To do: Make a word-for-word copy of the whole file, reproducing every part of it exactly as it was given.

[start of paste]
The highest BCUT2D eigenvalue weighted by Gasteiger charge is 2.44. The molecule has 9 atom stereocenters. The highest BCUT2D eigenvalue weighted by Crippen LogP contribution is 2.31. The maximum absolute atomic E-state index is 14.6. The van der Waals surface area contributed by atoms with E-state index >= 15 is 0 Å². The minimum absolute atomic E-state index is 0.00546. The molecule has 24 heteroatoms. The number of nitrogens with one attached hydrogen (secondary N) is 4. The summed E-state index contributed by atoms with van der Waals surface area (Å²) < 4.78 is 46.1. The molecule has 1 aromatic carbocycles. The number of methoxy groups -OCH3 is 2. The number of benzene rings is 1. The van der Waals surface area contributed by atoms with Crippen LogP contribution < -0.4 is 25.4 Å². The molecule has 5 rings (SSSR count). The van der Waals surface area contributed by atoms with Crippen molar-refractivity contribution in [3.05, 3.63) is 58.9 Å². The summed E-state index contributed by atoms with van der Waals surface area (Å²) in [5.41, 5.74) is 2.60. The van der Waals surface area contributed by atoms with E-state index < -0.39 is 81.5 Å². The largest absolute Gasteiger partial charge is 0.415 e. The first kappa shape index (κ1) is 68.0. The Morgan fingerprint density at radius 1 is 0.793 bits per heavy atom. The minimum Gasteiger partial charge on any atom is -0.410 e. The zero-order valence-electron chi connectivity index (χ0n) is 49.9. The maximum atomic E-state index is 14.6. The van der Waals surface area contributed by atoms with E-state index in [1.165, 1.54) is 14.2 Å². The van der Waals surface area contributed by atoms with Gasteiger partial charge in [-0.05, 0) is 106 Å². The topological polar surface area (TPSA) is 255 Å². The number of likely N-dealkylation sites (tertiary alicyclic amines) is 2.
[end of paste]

The highest BCUT2D eigenvalue weighted by Gasteiger charge is 2.44. The molecule has 9 atom stereocenters. The highest BCUT2D eigenvalue weighted by Crippen LogP contribution is 2.31. The maximum absolute atomic E-state index is 14.6. The van der Waals surface area contributed by atoms with E-state index >= 15 is 0 Å². The minimum absolute atomic E-state index is 0.00546. The molecule has 24 heteroatoms. The number of nitrogens with one attached hydrogen (secondary N) is 4. The summed E-state index contributed by atoms with van der Waals surface area (Å²) < 4.78 is 46.1. The molecule has 1 aromatic carbocycles. The number of methoxy groups -OCH3 is 2. The number of benzene rings is 1. The van der Waals surface area contributed by atoms with Crippen LogP contribution < -0.4 is 25.4 Å². The molecule has 5 rings (SSSR count). The van der Waals surface area contributed by atoms with Crippen molar-refractivity contribution in [3.05, 3.63) is 58.9 Å². The summed E-state index contributed by atoms with van der Waals surface area (Å²) in [5.41, 5.74) is 2.60. The van der Waals surface area contributed by atoms with E-state index < -0.39 is 81.5 Å². The largest absolute Gasteiger partial charge is 0.415 e. The first kappa shape index (κ1) is 68.0. The Morgan fingerprint density at radius 1 is 0.793 bits per heavy atom. The minimum Gasteiger partial charge on any atom is -0.410 e. The zero-order valence-electron chi connectivity index (χ0n) is 49.9. The maximum atomic E-state index is 14.6. The van der Waals surface area contributed by atoms with E-state index in [1.165, 1.54) is 14.2 Å². The van der Waals surface area contributed by atoms with Gasteiger partial charge in [-0.05, 0) is 106 Å². The topological polar surface area (TPSA) is 255 Å². The number of likely N-dealkylation sites (tertiary alicyclic amines) is 2.